An analysis of the ways that technology has transformed the media and made it harder for people to accurately understand the world.
The Memory of Love is a heartbreaking story of ordinary people in extraordinary circumstances
he Harrison School is not your average therapeutic boarding school. It is an ideal environment for anyone – not just students who battle with mental illness. Tiffany Gholar’s palpable descriptions of various rooms decorated in tones like amethyst purples, sapphire blues and emerald greens as well as descriptions of students having their own comfy bedrooms with medical staff always on call, made me wish this sanctuary actually existed
“Woman at Point Zero” is based on a true story about a woman whose struggles to survive poverty end with her facing execution at the same prison where the author herself was held for political activism... Reading for those who wish to understand why women still suffer at the hands of men and society
Okri's novel – the first part of a trilogy – brought forward his distinctive brand of magical realism, but it also raised questions about some of the conventions of Anglo-African postcolonial writing.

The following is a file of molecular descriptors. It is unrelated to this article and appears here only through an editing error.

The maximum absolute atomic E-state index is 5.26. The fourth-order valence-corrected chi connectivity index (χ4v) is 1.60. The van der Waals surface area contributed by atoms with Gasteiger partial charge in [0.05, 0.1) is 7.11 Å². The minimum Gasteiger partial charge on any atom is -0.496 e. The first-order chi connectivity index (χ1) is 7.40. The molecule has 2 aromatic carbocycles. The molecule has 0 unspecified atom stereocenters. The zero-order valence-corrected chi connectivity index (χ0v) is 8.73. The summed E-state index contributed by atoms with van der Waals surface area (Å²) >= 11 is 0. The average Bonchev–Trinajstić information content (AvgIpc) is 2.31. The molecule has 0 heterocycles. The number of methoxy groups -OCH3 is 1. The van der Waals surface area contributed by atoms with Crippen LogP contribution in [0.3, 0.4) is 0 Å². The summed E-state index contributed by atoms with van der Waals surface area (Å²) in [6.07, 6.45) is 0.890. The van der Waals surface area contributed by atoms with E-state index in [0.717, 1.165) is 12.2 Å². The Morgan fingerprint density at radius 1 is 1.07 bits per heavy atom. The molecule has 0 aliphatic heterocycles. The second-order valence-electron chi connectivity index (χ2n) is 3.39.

Izzo presents each lesson with heartfelt responses and anecdotes from these wise elders to illustrate how living each lesson has made them fulfilled and unafraid of death. “Just be yourself” has been the advice of every parent since Polonius. Izzo found that the simple phrase, “be true to yourself,” is the first secret.
Welcome to Lagos casts an entertainingly scathing eye on many aspects of Nigerian society, from oil-hungry corporations to ambitious reporters and the rivalries among ethnic groups.
Born in 1964 in Bulawayo in what was then Southern Rhodesia, Vera’s life was cut tragically short when, in 2005, she died of meningitis aged just 40. She has come to be regarded as one of the most important sub-Saharan female novelists to have emerged in recent decades.
Born in Baidoa in what was Italian Somaliland in 1945, Farah has produced a series of novels, plays, essays and journalistic reflections on his native Somalia.
Part of a wonderfully eccentric series from Restless Books, Chris Abani’s exploration of his own face is a kind of mini-memoir, unpacking the histories, stories, and genealogies contained (and fetishized) inside this window to the soul. It’s a quick and easy read, a minor work by a major writer, though it will give you a good sense of why you should continue on and sample his poetry—Sanctificum, for example, is magnificent.